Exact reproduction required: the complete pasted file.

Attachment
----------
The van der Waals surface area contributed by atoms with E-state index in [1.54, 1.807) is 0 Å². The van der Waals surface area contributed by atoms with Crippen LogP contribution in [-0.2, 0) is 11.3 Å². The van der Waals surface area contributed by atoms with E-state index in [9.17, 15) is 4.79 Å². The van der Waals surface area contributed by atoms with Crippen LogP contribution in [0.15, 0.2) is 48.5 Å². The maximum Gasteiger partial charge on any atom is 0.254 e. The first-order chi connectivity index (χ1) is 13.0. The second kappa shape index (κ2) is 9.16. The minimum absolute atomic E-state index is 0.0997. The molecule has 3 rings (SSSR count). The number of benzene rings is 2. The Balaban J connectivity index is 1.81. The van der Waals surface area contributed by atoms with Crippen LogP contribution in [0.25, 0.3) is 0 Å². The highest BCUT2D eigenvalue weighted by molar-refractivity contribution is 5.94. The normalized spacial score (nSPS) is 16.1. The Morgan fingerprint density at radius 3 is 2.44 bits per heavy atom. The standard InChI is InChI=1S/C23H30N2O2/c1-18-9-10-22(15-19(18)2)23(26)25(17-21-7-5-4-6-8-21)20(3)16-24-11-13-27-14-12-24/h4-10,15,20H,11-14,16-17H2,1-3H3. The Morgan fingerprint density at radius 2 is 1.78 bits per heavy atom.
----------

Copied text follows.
The van der Waals surface area contributed by atoms with E-state index in [1.54, 1.807) is 0 Å². The van der Waals surface area contributed by atoms with Crippen LogP contribution in [-0.2, 0) is 11.3 Å². The van der Waals surface area contributed by atoms with E-state index in [9.17, 15) is 4.79 Å². The van der Waals surface area contributed by atoms with Crippen LogP contribution in [0.15, 0.2) is 48.5 Å². The maximum Gasteiger partial charge on any atom is 0.254 e. The first-order chi connectivity index (χ1) is 13.0. The second kappa shape index (κ2) is 9.16. The minimum absolute atomic E-state index is 0.0997. The molecule has 3 rings (SSSR count). The number of benzene rings is 2. The Balaban J connectivity index is 1.81. The van der Waals surface area contributed by atoms with Crippen LogP contribution in [0.25, 0.3) is 0 Å². The highest BCUT2D eigenvalue weighted by molar-refractivity contribution is 5.94. The normalized spacial score (nSPS) is 16.1. The Morgan fingerprint density at radius 3 is 2.44 bits per heavy atom. The standard InChI is InChI=1S/C23H30N2O2/c1-18-9-10-22(15-19(18)2)23(26)25(17-21-7-5-4-6-8-21)20(3)16-24-11-13-27-14-12-24/h4-10,15,20H,11-14,16-17H2,1-3H3. The Morgan fingerprint density at radius 2 is 1.78 bits per heavy atom.